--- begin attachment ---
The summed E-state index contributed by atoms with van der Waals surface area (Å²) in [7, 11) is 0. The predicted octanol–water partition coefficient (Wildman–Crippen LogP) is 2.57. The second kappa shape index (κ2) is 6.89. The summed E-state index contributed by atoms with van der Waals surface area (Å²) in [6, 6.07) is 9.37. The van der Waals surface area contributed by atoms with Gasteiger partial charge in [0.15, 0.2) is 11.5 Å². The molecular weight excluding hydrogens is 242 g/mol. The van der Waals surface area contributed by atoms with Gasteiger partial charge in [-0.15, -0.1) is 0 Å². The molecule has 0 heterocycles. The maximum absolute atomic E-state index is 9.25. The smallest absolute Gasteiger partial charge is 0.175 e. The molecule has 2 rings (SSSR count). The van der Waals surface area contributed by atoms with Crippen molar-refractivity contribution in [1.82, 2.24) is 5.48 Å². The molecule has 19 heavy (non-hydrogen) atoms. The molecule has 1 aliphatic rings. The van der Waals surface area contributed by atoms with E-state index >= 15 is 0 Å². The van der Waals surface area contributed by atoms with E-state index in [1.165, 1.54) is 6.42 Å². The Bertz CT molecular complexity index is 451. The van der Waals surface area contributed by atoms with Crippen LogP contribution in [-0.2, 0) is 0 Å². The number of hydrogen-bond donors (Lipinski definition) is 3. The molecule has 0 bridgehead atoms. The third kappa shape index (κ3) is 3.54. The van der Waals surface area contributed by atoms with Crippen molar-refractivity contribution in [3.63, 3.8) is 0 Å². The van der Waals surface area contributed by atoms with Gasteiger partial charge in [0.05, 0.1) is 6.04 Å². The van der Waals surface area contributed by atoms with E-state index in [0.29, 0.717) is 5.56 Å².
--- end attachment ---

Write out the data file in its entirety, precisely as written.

The summed E-state index contributed by atoms with van der Waals surface area (Å²) in [7, 11) is 0. The predicted octanol–water partition coefficient (Wildman–Crippen LogP) is 2.57. The second kappa shape index (κ2) is 6.89. The summed E-state index contributed by atoms with van der Waals surface area (Å²) in [6, 6.07) is 9.37. The van der Waals surface area contributed by atoms with Gasteiger partial charge in [0.15, 0.2) is 11.5 Å². The molecular weight excluding hydrogens is 242 g/mol. The van der Waals surface area contributed by atoms with Gasteiger partial charge in [-0.15, -0.1) is 0 Å². The molecule has 0 heterocycles. The maximum absolute atomic E-state index is 9.25. The smallest absolute Gasteiger partial charge is 0.175 e. The molecule has 2 rings (SSSR count). The van der Waals surface area contributed by atoms with Crippen molar-refractivity contribution in [1.82, 2.24) is 5.48 Å². The molecule has 19 heavy (non-hydrogen) atoms. The molecule has 1 aliphatic rings. The van der Waals surface area contributed by atoms with E-state index >= 15 is 0 Å². The van der Waals surface area contributed by atoms with E-state index in [1.165, 1.54) is 6.42 Å². The Bertz CT molecular complexity index is 451. The van der Waals surface area contributed by atoms with Crippen LogP contribution in [-0.2, 0) is 0 Å². The number of hydrogen-bond donors (Lipinski definition) is 3. The molecule has 0 bridgehead atoms. The third kappa shape index (κ3) is 3.54. The van der Waals surface area contributed by atoms with Crippen molar-refractivity contribution in [3.63, 3.8) is 0 Å². The van der Waals surface area contributed by atoms with Gasteiger partial charge in [0.05, 0.1) is 6.04 Å². The van der Waals surface area contributed by atoms with E-state index in [0.29, 0.717) is 5.56 Å².